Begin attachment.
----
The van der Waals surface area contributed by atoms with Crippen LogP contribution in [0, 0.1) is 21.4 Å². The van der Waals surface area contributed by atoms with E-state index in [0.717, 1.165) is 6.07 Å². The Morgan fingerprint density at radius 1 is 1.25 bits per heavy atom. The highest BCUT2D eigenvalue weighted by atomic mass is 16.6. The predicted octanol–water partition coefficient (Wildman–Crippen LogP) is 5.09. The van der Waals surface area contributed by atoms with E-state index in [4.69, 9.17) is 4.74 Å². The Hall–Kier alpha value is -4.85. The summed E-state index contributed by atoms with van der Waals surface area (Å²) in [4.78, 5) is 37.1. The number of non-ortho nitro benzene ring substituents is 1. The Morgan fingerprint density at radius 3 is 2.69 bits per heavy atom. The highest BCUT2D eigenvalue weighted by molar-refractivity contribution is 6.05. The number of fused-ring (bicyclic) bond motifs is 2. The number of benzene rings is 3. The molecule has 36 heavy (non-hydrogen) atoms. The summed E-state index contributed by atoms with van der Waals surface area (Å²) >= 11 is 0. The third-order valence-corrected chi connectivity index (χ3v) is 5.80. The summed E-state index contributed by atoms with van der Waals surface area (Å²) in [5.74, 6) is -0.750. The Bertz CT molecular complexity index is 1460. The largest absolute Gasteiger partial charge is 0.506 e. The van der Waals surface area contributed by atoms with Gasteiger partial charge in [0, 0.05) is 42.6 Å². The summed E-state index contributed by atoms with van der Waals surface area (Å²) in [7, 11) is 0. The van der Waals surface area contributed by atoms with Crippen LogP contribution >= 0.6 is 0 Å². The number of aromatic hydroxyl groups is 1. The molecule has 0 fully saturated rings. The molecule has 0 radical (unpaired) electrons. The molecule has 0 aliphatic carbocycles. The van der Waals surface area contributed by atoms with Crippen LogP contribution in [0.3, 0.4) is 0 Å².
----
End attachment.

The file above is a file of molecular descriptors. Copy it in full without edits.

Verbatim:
The van der Waals surface area contributed by atoms with Crippen LogP contribution in [0, 0.1) is 21.4 Å². The van der Waals surface area contributed by atoms with E-state index in [0.717, 1.165) is 6.07 Å². The Morgan fingerprint density at radius 1 is 1.25 bits per heavy atom. The highest BCUT2D eigenvalue weighted by atomic mass is 16.6. The predicted octanol–water partition coefficient (Wildman–Crippen LogP) is 5.09. The van der Waals surface area contributed by atoms with E-state index in [4.69, 9.17) is 4.74 Å². The Hall–Kier alpha value is -4.85. The summed E-state index contributed by atoms with van der Waals surface area (Å²) in [4.78, 5) is 37.1. The number of non-ortho nitro benzene ring substituents is 1. The Morgan fingerprint density at radius 3 is 2.69 bits per heavy atom. The highest BCUT2D eigenvalue weighted by molar-refractivity contribution is 6.05. The number of fused-ring (bicyclic) bond motifs is 2. The number of benzene rings is 3. The molecule has 36 heavy (non-hydrogen) atoms. The summed E-state index contributed by atoms with van der Waals surface area (Å²) >= 11 is 0. The third-order valence-corrected chi connectivity index (χ3v) is 5.80. The summed E-state index contributed by atoms with van der Waals surface area (Å²) in [5.74, 6) is -0.750. The Bertz CT molecular complexity index is 1460. The largest absolute Gasteiger partial charge is 0.506 e. The van der Waals surface area contributed by atoms with Gasteiger partial charge in [0, 0.05) is 42.6 Å². The summed E-state index contributed by atoms with van der Waals surface area (Å²) in [7, 11) is 0. The van der Waals surface area contributed by atoms with Crippen LogP contribution >= 0.6 is 0 Å². The number of aromatic hydroxyl groups is 1. The molecule has 0 fully saturated rings. The molecule has 0 radical (unpaired) electrons. The molecule has 0 aliphatic carbocycles. The van der Waals surface area contributed by atoms with Crippen LogP contribution in [0.3, 0.4) is 0 Å².